The Tuesday Market Minute
- Global stocks mixed following the strongest rally on Wall Street in more than seven months, with Asia lower and Europe posting modest early gains.
- Bond yields hold steady, while oil and commodity prices dip, as the dollar trades at the highest level in a month against its global currency peers.
- Core Eurozone inflation for February surprisingly slows to 1.1%, while headline prices remain unchanged, adding downward pressure to regional bond yields.
- CDC data shows 76.9 million vaccine doses administered as of March 1 as states around the country re-open schools and non-essential businesses.
- U.S. equity futures suggest modestly softer open on Wall Street ahead of fourth-quarter earnings from Target and Kohl's.
U.S. equity futures slipped lower Tuesday, while the dollar added to recent gains and commodity prices retreated, as Wall Street paused following its strongest rally in more than seven months.
A milder-than-expected reading for European inflation, which held at an annual rate of just 0.9% last month, could add downward pressure to government bond yields in the region, but with commodity prices falling on the back of uncertain China demand and Thursday's OPEC meeting that could boost crude production, U.S. stocks are poised for a modest retreat from yesterday's surprisingly strong surge.
Bonds are likely to remain the catalyst for equity market direction, however, as the underlying strength of the domestic economy continues to improve.
The ISM index of manufacturing activity hit a three-year high last month, January retail sales roared on the back of $600 stimulus checks and the nation's accelerating vaccine rollout plans -- which now includes a third candidate after Johnson & Johnson JNJ received emergency use approval from the FDA over the weekend -- has to lead to state re-openings in Virginia, Massachusetts and the Carolinas.
Corporate profits are set to improve as a result, as well, with S&P 500 earnings expected to rise 21.2% to $331.3 billion over the first three months of the year.
The final three months of 2020, meanwhile, will also top Street forecasts, and with around 96% of the S&P 500 having reported, collective profits are forecast to rise 4.2% from the same period in 2019 to a share-weighted $359.2 billion.
Tuesday's opening bell, however, is likely to be modestly softer, with futures contracts tied to the Dow Jones Industrial Average indicating a 52 point decline and those linked to the S&P 500, which gained 2.38% yesterday, the price for an 8 point pullback following fourth-quarter earnings from retailers Target Corp. (TGT) - Get Report and Kohl's Corp. (KSS) - Get Report.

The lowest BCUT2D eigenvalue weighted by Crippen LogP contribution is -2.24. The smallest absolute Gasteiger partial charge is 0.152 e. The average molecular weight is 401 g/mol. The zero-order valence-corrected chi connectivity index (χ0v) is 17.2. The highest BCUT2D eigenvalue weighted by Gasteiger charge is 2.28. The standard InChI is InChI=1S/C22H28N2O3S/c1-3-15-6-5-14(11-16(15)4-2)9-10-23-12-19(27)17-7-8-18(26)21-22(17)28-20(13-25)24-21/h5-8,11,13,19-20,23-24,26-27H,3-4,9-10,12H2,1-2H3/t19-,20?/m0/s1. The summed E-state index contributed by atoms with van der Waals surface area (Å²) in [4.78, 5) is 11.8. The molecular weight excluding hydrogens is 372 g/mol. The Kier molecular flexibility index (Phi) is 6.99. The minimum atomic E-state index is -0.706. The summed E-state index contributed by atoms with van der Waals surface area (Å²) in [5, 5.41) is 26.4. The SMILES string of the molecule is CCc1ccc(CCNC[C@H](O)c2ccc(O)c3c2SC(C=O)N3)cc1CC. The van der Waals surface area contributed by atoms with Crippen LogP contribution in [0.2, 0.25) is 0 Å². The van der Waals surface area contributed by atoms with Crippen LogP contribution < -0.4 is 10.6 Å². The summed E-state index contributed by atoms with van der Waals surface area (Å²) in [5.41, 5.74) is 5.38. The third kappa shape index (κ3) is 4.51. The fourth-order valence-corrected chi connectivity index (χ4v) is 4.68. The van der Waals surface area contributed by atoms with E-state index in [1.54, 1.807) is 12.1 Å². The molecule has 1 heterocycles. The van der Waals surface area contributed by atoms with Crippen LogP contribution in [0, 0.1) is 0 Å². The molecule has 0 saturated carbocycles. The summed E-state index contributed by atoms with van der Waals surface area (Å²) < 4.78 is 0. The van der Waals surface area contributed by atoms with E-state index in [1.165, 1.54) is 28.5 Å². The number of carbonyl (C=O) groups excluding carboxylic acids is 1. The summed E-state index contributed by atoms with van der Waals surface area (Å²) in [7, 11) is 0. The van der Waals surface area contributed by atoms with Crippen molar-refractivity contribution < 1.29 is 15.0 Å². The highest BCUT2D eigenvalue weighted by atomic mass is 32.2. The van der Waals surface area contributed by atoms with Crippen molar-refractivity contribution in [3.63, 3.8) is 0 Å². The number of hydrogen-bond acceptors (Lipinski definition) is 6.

Target shares, in fact, jumped 1% after the retailer topped Street forecasts for profits and sales thanks in part to a 120% in traffic from its digital channels.
Nasdaq Composite futures are also in the red, and priced for a 30 point decline, although Zoom Video Communications (ZM) - Get Report shares are primed for an 8.2% gain after the video conferencing group topped fourth-quarter earnings forecasts and gave investors a robust near-term outlook.
The U.S. dollar index was marked 0.26% and trading at a one-month high of 91.273 against a basket of its global currency peers following the weaker-than-expected European inflation data, which increased the attractiveness of higher-yielding U.S. Treasury bonds. Benchmark 10-year notes were little changed at 1.436%.
European stocks were modestly higher in the early hours of trading, with the Stoxx 600 rising 0.3% and Britain's FTSE 100 adding 0.5% despite weaker commodity prices and pullback in crude.
Thursday's meeting of OPEC members, as well as non-cartel allies such as Russia, could result in the easing of some of their agreed production cuts now that oil prices are trading near 13-month highs and near-term demand is expected to rebound now that vaccine programs are gaining traction in major economies around the world.
WTI contracts for April delivery were marked 4 cents higher from their Monday close at $60.68 per barrel while Brent contracts for May delivery, the benchmark for global prices, edged 3 cents higher to $63.72 per barrel.
Overnight in Asia, cautious comments on asset bubbles and market over-reach from a key China bank regulator kept regional stocks in the red, with the MSCI ex-Japan index heading into the close of the session with a 0.1% decline. Japan's Nikkei 225, meanwhile, closed 0.86% lower at 29,408.17 points.